Tropical crops at risk from pollinator loss due to climate change, shift in land use, finds study

Number of insects that pollinate tropical plants declined by 61%

By Madhumita Paul
Published: Sunday 15 October 2023
Photo: iStock

Tropical crops like coffee, cocoa, watermelon and mango, face a potential crisis due to the loss of insect pollinators, according to a new study led by researchers from the University College London and the Natural History Museum.

Altered climate and change in land-use have reduced the number of insects pollinating key tropical crops, the study found.

The main factors driving this decline were identified to be destruction of habitat, improper land-use such as grazing, fertilisers and crop monoculture of farming, along with high pesticide use, it showed.

Using a dataset containing 2,673 sites and 3,080 insect pollinator species, the researchers showed that the combined pressures of climate change and agricultural activities have led to large reductions in insect pollinators.

In this study, the researchers looked at which pollination-dependent crops were most at threat till 2050. The pollinator loss problem is bigger in the tropics, a region less studied, the authors of the report noted. 

The study also found that the number of insects that pollinate those plants declined by 61 per cent.

The highest risk to crop production from pollinator losses will be in the tropical regions of sub-Saharan Africa, South America and Southeast Asia, the researchers projected.

In terms of total production potentially at risk, China, India, Indonesia, Brazil and the Philippines emerged as being most at risk, according to the report.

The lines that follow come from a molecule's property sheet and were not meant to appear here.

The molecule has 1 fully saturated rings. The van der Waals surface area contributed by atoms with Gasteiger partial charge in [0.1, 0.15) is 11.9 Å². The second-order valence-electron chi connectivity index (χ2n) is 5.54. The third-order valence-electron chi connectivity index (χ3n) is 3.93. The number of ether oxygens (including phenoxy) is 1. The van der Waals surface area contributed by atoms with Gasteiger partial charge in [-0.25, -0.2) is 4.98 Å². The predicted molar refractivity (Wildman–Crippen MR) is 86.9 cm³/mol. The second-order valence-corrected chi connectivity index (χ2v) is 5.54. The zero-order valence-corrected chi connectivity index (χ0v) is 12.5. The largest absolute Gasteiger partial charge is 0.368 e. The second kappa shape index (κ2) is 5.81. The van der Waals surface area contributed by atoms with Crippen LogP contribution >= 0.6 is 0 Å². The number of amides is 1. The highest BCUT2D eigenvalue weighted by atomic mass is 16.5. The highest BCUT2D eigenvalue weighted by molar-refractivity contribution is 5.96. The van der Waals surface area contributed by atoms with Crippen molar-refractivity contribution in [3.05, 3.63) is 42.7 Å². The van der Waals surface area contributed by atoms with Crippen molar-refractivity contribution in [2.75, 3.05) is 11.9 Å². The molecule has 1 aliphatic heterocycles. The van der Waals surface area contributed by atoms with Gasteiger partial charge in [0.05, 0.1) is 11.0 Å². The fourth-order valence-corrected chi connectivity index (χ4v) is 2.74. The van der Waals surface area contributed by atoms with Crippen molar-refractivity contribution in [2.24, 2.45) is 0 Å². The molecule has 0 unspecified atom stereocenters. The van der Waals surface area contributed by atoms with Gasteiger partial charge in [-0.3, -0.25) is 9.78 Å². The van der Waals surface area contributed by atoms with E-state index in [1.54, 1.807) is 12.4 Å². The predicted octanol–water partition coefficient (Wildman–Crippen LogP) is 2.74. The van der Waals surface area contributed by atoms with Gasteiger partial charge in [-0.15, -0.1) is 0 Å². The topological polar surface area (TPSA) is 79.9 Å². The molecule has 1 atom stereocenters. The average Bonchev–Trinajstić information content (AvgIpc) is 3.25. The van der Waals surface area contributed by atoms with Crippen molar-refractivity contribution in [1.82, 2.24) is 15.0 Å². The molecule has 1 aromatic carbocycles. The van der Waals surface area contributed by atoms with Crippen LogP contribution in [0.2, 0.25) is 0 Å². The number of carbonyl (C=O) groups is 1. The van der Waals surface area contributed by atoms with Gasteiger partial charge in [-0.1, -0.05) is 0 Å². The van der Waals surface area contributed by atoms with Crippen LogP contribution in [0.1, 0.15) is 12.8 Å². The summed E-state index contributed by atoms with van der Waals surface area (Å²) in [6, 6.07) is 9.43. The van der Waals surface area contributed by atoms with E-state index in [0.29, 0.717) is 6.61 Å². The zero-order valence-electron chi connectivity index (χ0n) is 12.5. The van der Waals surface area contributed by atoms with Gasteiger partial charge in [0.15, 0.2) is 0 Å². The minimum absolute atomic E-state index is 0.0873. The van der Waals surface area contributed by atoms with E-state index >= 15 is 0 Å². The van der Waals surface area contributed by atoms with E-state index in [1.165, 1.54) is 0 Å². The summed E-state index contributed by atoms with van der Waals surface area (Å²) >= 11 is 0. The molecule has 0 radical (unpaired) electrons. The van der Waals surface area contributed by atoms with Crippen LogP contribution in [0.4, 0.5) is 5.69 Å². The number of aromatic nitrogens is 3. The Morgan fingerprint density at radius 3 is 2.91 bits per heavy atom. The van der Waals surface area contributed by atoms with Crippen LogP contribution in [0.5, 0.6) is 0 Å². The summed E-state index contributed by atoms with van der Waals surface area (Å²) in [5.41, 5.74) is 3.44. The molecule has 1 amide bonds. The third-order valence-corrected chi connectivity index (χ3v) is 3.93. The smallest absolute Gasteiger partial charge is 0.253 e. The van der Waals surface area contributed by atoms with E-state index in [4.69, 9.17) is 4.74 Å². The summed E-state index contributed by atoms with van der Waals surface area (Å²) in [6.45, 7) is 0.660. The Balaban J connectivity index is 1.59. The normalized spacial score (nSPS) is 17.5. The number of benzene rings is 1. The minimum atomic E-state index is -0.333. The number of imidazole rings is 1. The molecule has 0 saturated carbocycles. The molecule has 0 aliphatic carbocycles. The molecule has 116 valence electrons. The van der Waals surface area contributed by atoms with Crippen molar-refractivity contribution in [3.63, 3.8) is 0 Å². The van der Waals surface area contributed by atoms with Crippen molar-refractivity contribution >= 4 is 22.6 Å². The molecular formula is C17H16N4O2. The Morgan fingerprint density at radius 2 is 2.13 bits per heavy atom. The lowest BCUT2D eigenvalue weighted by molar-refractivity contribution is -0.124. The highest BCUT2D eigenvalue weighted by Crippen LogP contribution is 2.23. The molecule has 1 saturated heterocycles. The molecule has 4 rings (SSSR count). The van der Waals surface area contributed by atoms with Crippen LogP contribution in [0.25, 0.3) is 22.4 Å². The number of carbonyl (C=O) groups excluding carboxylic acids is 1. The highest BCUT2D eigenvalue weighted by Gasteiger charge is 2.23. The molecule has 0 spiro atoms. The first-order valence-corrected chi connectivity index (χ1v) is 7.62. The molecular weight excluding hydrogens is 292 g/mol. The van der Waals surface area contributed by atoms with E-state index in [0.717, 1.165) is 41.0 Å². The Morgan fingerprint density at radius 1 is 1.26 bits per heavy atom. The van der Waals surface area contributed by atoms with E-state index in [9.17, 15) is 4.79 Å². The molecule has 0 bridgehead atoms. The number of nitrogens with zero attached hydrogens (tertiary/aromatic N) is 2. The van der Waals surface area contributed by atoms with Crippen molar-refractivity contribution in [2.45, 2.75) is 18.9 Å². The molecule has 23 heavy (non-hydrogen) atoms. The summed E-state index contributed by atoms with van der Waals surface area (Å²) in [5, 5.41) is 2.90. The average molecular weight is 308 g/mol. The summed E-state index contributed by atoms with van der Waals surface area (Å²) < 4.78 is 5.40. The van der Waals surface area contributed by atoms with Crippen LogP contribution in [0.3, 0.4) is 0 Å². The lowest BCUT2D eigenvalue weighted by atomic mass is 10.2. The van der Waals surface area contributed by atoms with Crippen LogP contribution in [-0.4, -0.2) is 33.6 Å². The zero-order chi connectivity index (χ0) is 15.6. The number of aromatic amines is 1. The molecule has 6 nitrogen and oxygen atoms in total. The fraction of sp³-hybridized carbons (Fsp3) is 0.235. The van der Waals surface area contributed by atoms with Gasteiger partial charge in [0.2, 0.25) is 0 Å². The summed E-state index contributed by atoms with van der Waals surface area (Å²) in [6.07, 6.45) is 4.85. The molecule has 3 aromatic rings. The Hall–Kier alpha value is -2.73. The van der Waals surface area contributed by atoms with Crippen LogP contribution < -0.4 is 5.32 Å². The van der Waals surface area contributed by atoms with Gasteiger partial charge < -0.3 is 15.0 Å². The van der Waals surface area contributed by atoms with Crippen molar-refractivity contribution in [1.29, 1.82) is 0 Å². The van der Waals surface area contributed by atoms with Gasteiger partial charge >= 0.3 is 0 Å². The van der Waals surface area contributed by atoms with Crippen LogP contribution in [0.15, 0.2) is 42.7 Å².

Among crops, cocoa was estimated to be at the highest risk, by a large margin, especially in Africa, followed by mango, particularly in India, and watermelon in China.

The increased production risk due to loss of pollinators could lead to increased income insecurity for some of the most vulnerable people globally and their reduction could cause increased income insecurity for millions of small-scale farmers in these regions.

Three-fourths of the world’s flowering plants and about 35 per cent of the world’s food crops depended on animal pollinators to reproduce, according to the United States Department of Agriculture.

"Pollinators visit flowers in their search for food (nectar and pollen). During a flower visit, a pollinator may accidentally brush against the flower’s reproductive parts, unknowingly depositing pollen from flower to flower. The plant uses the pollen to produce a fruit or seed," the department noted in a blog. 

The study findings underscored the urgent need to take global action to mitigate climate change, alongside efforts to slow down land use changes and protect natural habitats to avoid harming insect pollinators.

The study was published in the journal Science Advances.

Subscribe to Daily Newsletter :

Comments are moderated and will be published only after the site moderator’s approval. Please use a genuine email ID and provide your name. Selected comments may also be used in the ‘Letters’ section of the Down To Earth print edition.